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Page:Notes and Queries - Series 12 - Volume 10.djvu/208

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166 NOTES AND QUERIES. [i2S.x.MA R . 4 , 1922. White Horse White Horse White Horse White Horse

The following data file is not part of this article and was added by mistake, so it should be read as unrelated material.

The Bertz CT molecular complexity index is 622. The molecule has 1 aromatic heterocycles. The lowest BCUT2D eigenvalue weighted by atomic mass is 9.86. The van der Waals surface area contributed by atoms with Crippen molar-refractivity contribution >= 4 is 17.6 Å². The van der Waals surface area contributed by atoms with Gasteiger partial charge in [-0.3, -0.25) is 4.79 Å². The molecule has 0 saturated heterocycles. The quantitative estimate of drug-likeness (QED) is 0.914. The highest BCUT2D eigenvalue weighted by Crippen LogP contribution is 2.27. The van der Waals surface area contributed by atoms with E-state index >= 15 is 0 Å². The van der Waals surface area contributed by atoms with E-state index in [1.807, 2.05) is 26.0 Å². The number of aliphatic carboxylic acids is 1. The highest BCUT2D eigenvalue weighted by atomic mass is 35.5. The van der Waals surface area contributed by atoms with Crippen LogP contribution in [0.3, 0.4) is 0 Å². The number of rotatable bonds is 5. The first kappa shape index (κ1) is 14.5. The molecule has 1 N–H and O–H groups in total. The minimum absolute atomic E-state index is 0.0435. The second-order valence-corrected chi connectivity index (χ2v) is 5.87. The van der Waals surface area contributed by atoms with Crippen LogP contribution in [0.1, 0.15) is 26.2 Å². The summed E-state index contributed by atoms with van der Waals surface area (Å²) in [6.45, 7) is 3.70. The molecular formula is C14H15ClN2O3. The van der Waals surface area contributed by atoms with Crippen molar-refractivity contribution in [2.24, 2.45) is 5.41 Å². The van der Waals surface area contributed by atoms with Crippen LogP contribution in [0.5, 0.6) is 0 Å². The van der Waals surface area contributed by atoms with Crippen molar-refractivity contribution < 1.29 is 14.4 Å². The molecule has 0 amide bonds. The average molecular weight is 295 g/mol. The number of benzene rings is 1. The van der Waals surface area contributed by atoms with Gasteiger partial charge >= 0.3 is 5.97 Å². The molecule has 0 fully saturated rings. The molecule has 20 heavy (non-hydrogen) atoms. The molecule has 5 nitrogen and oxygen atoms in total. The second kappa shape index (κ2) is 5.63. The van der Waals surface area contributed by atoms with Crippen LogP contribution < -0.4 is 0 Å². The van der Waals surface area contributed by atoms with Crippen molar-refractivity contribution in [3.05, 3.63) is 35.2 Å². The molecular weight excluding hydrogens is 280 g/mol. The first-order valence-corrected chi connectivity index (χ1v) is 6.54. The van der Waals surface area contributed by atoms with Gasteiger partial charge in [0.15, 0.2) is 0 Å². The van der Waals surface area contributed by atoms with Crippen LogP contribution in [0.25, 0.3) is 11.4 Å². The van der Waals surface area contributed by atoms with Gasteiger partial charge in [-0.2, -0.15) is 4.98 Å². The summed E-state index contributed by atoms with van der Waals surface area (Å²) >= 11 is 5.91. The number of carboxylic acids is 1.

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White Horse White Horse Westminster At the south-west corner oi' White Horse Street, Picca- dilly Islington Road, facing the Spaw Fields Kensington Church Lane, Chelsea Corner of Welbeck Cavendish Square Peckham Bye . . Street, 17 1789 Life's Painter of Variegated Characters.' Dasent's ' Piccadilly in Three Cen- turies,' pp. 104-5." 1744 General Advertiser, March 26. Larwood, p. 172. Addison wrote several Spectators here. Pulled down c. 1825 and rebuilt as- the " Holland Arms." Thornbury, v. 90, 91. Faulkner's ' History of Chelsea/ 1829, i. 167. Larwood, p. 172. (To be concluded.) ' Life's Painter of Variegated Characters.' J. PAUL DE CASTRO. THE CROWN INN, SHIPTON-UNDER-WYCH- WOOD, OXON. Little seems to be known of the history of this interesting old inn, which possesses a fine Perpendicular gateway. The following information from a Chancery suit in, the P.R.O. (Mitford, 316/107) throws a little light on its history in the seventeenth century. In 1685 it was conveyed by Arthur Ashfield and three others of Shipton and Milton to Sir Henry Unton of Bruern, Bt., Michael Ashfield and others of Shipton and Milton on trust to apply half the yearly revenue " to for and about the reparacon amending and maintenance of that part of Shipton Bridge under Whichwood which is from the middle of the great bow of Shipton bridge towards the west," and the other half to the repair, &c., of " Stoken Bridge in Milton." With 16 acres of arable and 6 acres of meadow, &c., belonging to it, the value is given at 16 per annum. At that time it was in the occupation of Simon Chamberlain. From Simon C.'s will (proved at Oxford, July 9, 1597) and that of his wife Joane (proved Oxford, Nov. 19, 1597) it appears that the Rev. Bartholomew Cham- berlain, D.D., was their eldest son. Foster's ' Alumni ' states that the latter entered Trinity College, Oxford, June 7, 1563, aged 17. He held a number of livings, including that of Burford in his native county. Is anything further known of his history ? E. ST. JOHN BROOKS. EARLY DOMESTIC USE OF ELECTRIC LIGHT. In The Times recently a claim Was made (by Messrs. Hampton and Sons) that No. 7, Kensington Park Gardens, was the first private house in London to have electric light in use. The apparatus to> supply it was arranged by the occupier^of the house the late Sir William Crookes, O.M. in, the early eighties, and it is curious to note 'that the conducting wires wero insulated in glass. R. B. Upton. JOHN KENDALL (d. about 1501). The account of this Knight of St. John in the ' D.N.B.' states that he was appointed Turcopolier in 1477 and succeeded John Weston as prior of the English Hospitallers about 1491, and that he apparently died in November, 1501. About 12 years ago,, when reading A. H. Mathew's * very bad translation of the Diary of Joannes Burch- ardts, I remember coming across the name of John Kendall Virgil as Turcopolier in the pontificate of Innocent VIII. (1482-92). Presumably Virgil was his nickname. Is he known to have written poetry ? Ac- cording to Canon Mifsud's ' English Knights Hospitallers in Malta ' (p. 66 n . ), Kendall was appointed Grand Prior of England July 20, 1485. In notes on pp. 44, 199 and 200, Canon Mifsud states that, as Prior, John Kendall, with the assent of the provincial chapter, let Hampton Court for 99 years at 46 a year, but that the indenture of a long lease of Hampton Court at 59 a year, entered between the Prior, Sir Thomas Docwra and Cardinal Wolsey, who had obtained or purchased its cession at the death of the person to whom Prior Kendall had previously given it, is alluded to in a charter of the Grand Master, dated 14 August 1517 (vo 1 . 406, L.C., 1517, f. 163, P.R.M.), which may be seen in Porter's ' History of the Knights,' ed. London* 1883, p. 571.